Marital problems lead to poorer outcomes for breast cancer patients

December 8, 2008,

Breast cancer patients who have a poor relationship with their spouse may face a more difficult road to recovery than would other women, according to a new study.

Researchers found that, over five years, patients in distressed marriages had higher levels of stress, less physical activity, slower recovery and more symptoms and signs of illness than did similar patients who reported good marriages.

"The quality of the marital relationship may not be the first thing women worry about when they get a cancer diagnosis. But it may have a significant impact on how they cope physically and emotionally," said Hae-Chung Yang, co-author of the study and research associate in psychology at Ohio State University.

"Our results suggest that the increases in stress and other problems that come with a distressed marital relationship can have real health consequences, and lead to a poorer recovery from cancer."

Yang noted that the advantages for women with good relationships held true even though the researchers took into account the patients' depression levels, cancer stage, treatment, and other factors that could have influenced the results.

The study appears online now, and will be published in a future issue of the journal Cancer. Yang conducted the study with Tammy Schuler, a doctoral student at Ohio State.

The study involved 100 women who have participated in the long-running Stress and Immunity Breast Cancer Project at Ohio State. All of the women were married or cohabitating at the time they entered the study and remained so during the five years they were followed.

Participants completed a questionnaire that measured the quality of the relationship they had with their spouse every year for the five-year study period. The majority of participants reported very little change in marital quality over the course of the study and, based on these results, they were split into two groups – those who had a distressed relationship (28 women) and those who did not (72 women).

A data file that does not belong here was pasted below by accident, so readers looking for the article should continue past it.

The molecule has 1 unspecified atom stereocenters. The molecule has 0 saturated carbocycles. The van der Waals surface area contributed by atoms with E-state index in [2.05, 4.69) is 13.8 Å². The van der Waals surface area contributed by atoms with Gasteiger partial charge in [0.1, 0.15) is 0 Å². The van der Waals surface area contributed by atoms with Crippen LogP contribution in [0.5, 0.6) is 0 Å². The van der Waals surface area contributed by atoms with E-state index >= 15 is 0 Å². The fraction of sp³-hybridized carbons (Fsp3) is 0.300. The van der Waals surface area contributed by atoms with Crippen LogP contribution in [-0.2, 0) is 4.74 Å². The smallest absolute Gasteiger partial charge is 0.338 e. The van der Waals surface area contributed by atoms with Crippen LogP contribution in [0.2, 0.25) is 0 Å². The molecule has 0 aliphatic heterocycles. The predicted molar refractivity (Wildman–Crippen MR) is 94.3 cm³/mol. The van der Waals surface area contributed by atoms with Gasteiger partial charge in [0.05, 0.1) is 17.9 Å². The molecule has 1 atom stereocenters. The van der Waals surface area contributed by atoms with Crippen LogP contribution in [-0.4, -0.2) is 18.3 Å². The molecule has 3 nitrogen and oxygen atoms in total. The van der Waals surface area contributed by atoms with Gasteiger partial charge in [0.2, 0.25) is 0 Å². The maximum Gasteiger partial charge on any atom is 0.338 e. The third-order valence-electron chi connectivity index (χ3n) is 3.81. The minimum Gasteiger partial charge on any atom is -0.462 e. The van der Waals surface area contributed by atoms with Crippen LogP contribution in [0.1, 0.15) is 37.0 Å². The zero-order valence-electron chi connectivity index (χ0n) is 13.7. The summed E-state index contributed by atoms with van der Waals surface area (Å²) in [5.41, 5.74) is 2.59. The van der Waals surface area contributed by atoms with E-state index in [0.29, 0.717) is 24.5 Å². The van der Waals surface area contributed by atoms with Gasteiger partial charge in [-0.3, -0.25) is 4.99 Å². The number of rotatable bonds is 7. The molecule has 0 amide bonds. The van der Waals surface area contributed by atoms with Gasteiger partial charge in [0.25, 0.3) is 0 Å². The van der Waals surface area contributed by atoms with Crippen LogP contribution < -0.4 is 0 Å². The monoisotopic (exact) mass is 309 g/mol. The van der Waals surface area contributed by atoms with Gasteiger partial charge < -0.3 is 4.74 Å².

Participants were regularly measured on levels of cancer-related stress and overall stress, diet, physical activity, general physical functioning, and symptoms and signs of illness.

The results showed that women with good marriages had plenty of advantages, Yang said.

Women in both groups started the study with high and nearly equal levels of cancer-related stress.

"When you're diagnosed, that's devastating for everyone, regardless of the quality of your marriage," Yang said. "But women in good marriages saw steady reductions in their cancer-related stress, while women in distressed marriages had a much slower recovery."

In terms of overall stress, women in distressed marriages saw levels remain stable over the five years, while those in better relationships experienced a steady decline in stress levels.

Women with strong marriages had better dietary habits than those in distressed relationships, and that continued through the course of the study.

Women in strong marriages also maintained adequate levels of physical activity for a longer period of time compared to the women with distressed relationships, whose physical activity dropped steadily.

As far as overall health performance, women in bad relationships saw a significantly slower recovery than did other women. Distressed women also started with significantly higher levels of symptoms and signs of illness compared to women in good relationships, although they recovered over time to the lower levels experienced by the women with good relationships.

Yang said while other studies have looked at how a cancer diagnosis affected the quality of a marriage relationship, this may be the first study to look at how the marital relationship affects long-term recovery from cancer.

She noted that this study found, as did others, that most women do not see a change in the quality of their marital relationship after a cancer diagnosis.

"Whether you have a good or bad relationship before being diagnosed with cancer, that is not likely to change afterwards," she said.